After the “catastrophic harvest” in the Amazon rainforest, there has been a drastic reduction in Brazil's nut supply. The lack of rain in South America due to El Niño also caused Brazil nut pods to fall ahead of time, causing fewer seeds to germinate and turn into trees. Eating mixed nuts while watching the Rio Olympics made me think both about Brazil and nuts (naturally). So I decided to investigate the nut that bears the name of the South American country.
It turns out that the Brazil nut is not really a nut, and they are harvested more in Bolivia than in Brazil. In fact, there are a lot of things about Brazil nuts that are, well, a little crazy. Is there a problem with Brazil nuts? Brazil nuts are high in calories and eating too much can cause selenium toxicity. Like most nuts, Brazil nuts are very high in calories.
People who eat too much Brazil nuts are at risk of exceeding the recommended daily calorie intake. Consuming too many calories can lead to unwanted weight gain. As with almonds or macadamia nuts, you should store Brazil nuts in a cool, dry (NC) environment. Keep in mind that cold doesn't mean being in the fridge.
It means at room temperature (or slightly below) and away from heat sources. Brazil nuts can also be roasted, sweetened and crushed as dessert toppings or even made into puddings, sauces and alternatives to cheese. That date is by no means an expiration date, but rather tells you how long, approximately, nuts should retain quality. In addition, due to the drop in Brazil nut production in recent years, cutting down a Brazil nut tree has been banned in Brazil.
Limit your consumption to one or three Brazil nuts per day to reap the benefits and avoid the inconvenience (HL). But if your Brazil nuts look good but taste a little stale, don't hesitate to toast them to give that flavor a boost. Brazil nuts are loaded with selenium and eating too much can cause selenium toxicity, which is a serious condition (HL). When it comes to refrigerating Brazil nuts or not, it depends on how long you need to keep them.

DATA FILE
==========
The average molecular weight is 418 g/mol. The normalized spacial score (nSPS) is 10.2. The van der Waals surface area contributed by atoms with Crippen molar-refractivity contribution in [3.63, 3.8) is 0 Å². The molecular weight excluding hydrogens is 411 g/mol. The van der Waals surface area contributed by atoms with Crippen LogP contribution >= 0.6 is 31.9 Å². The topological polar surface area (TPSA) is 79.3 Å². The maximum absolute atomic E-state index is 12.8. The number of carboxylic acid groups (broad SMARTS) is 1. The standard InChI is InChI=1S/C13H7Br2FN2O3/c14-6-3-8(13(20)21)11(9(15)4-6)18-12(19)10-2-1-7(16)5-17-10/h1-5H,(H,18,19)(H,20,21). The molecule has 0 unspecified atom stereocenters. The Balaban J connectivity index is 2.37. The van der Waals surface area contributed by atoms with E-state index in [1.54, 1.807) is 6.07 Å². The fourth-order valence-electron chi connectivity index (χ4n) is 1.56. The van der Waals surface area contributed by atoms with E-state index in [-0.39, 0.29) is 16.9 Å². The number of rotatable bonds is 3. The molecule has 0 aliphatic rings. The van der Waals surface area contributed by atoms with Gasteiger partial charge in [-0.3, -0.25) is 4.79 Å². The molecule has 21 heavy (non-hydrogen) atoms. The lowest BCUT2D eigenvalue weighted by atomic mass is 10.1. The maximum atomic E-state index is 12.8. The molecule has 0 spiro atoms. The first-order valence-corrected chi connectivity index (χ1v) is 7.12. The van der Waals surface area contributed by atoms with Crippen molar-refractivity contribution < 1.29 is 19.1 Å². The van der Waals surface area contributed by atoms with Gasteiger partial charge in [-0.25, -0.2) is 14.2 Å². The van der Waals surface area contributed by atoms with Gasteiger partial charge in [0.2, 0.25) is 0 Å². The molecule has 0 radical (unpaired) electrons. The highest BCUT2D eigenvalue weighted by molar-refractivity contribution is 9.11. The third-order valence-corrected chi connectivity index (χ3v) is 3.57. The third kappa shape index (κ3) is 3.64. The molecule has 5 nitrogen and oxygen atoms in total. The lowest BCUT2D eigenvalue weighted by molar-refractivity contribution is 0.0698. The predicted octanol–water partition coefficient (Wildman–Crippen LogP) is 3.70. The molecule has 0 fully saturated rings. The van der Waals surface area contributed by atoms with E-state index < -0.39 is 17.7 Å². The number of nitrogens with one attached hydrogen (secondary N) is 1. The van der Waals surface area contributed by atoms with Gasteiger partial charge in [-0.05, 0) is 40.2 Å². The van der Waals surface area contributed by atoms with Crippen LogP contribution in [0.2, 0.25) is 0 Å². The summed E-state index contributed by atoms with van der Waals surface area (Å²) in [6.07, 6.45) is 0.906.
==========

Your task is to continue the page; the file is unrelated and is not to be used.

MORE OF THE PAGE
It's best to eat Brazil nuts raw or blanched, although they can be roasted and salted, like most walnuts. There is no set and agreed shelf life of Brazil nuts, and everyone's opinion is slightly different. In 1981, the Oregon Filbert Commission decided to conform to the common standard and began to emphasize “hazelnut.” In the United States, Brazil nuts in their shell are available in all supermarkets and supermarkets. While it's not one of the main nuts grown in the United States, it's a fascinating plant with unusual fruits.
The Brazil nut comes from the Bertholletia excelsa tree, which is found throughout the Amazon rainforest, an area that spans approximately 2.7 million square miles in South America, stretching northwestern Brazil to Peru, Bolivia, Colombia, Venezuela and Ecuador. In fact, they are more related to blueberries and persimmons than to walnuts or pecans. The Virginia Cooperative Extension (VCE) says shelled walnuts last four months in the pantry and half a year in the refrigerator.